“By my calculations, last Friday, pork production was down 42.9 percent for all U.S. companies,” he said by phone Monday. “Tyson, by my calculations, was down by 57,780 hogs processed per day from a capacity of 78,500 processed per day. That’s 74 percent short.”

Tyson declined to give further details.

Tyson closed its Columbus Junction, Iowa, plant on April 6 after recording 200 coronavirus infections and at least two employee deaths. (The facility is open now and running at three-quarters capacity, Meyer said.) Next, the company suspended operations at its Perry, Iowa, pork plant on April 20 for deep cleaning. The company slowed and then closed its largest pork plant, in Waterloo, Iowa, on April 22 after 182 cases of covid-19, the disease the novel coronavirus causes, were linked to the facility. And a fourth pork plant, in Logansport, Ind., halted operations April 25 after nearly 900 employees, or 40 percent of the workforce, tested positive for the coronavirus.

Although pork processing was most affected, the Tyson beef supply is also threatened, with sick workers forcing shutdowns. The Tyson Fresh Meats beef plant in Pasco, Wash., closed, and Tyson said last week it would temporarily suspend operations at its Dakota City, Neb., beef processing plant after a surge of hundreds of coronavirus cases linked to the facility.

According to a Centers for Disease Control and Prevention report, 115 meat and poultry processing facilities in 19 states had reported covid-19 cases as of Friday. Among approximately 130,000 workers at these facilities, 4,913 cases and 20 deaths have been recorded.

Dermot Hayes, an economist at Iowa State University, said Tyson has been hit particularly hard for two reasons. It was hit first, so the spread has had longer to play out. And more recently, Tyson has been checking everyone at its plants and finding many workers testing positive for the virus.

“At one in Missouri, they tested 2,000 workers and 350 workers were positive,” Hayes said. “None of them had symptoms.”

Tyson announced last week that it plans to resume limited production this week at the Logansport facility, after a plant tour with local health and government officials, a union representative and medical professionals.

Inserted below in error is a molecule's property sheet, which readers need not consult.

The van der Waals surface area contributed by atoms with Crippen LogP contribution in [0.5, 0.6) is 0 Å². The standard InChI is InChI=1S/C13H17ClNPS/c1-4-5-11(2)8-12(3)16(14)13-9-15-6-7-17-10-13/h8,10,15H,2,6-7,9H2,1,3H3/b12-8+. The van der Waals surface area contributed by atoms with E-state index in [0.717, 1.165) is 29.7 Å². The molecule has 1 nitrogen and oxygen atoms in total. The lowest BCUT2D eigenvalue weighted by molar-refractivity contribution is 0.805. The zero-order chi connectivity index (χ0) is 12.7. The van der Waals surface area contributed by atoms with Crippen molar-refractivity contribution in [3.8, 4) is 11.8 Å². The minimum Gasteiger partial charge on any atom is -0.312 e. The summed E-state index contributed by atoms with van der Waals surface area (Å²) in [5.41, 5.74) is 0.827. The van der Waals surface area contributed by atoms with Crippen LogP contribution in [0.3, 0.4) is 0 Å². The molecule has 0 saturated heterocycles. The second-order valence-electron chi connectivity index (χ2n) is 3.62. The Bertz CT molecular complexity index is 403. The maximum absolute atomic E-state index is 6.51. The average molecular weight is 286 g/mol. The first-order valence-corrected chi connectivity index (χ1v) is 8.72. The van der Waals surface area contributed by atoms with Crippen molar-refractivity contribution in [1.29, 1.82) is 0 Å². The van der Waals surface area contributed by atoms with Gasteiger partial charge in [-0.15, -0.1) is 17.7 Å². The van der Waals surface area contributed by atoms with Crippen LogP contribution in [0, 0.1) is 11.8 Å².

“We’ve taken additional precautions to reassure team members that they are returning to a safe work environment and have made additional changes to continue supporting them during this global health crisis,” said Todd Neff, senior vice president. “While the facility was idled, we added more workstation barriers, installed more hand sanitizer dispensers and did additional deep cleaning and sanitation. We’re also now screening employees for additional symptoms.”

But according to Meyer, if consumers’ neighborhood grocery stores have exclusive purchasing contracts with any of the multinational corporations that have been hit particularly hard, there could be shortages.

“You’re going to see empty shelves,” he said. “Not all the time, and it won’t last forever.”

Hayes said part of what will increase prices is that consumers will probably see a scarcity of pork, beef and chicken all at the same time because of the plant closures. Consumers can’t just substitute a cheaper animal protein, because all are likely to cost more.

“Usually pork loin is $2 per pound at Costco,” he said. “That could go to $3.”

Costco announced on Monday some restrictions as supply tightens, saying fresh meat purchases are temporarily limited to three items per warehouse member among the beef, pork and poultry products.

If prices increase significantly, Hayes said, it will tank exports.

“We export huge quantities of meat all over the world, about 30 percent of what we produce,” he explained. “Those export customers are much more price sensitive, so price increases will result in less exports.”

He said it remains to be seen whether that would boost quantities available for domestic retail.

The president invoked the Defense Production Act last week to classify meat processing plants as “critical infrastructure,” a move that was widely seen as giving processors protection from liability for workers who fall ill on the job.

“If it works,” said Hayes, “consumers will see a modest increase in prices. If it doesn’t work, they’ll see a big increase.”

The executive order came on the heels of Tyson Foods taking out full-page advertisements in The Washington Post, the New York Times and the Arkansas Democrat-Gazette, with company Chairman John Tyson warning that the U.S. “food supply chain is breaking.”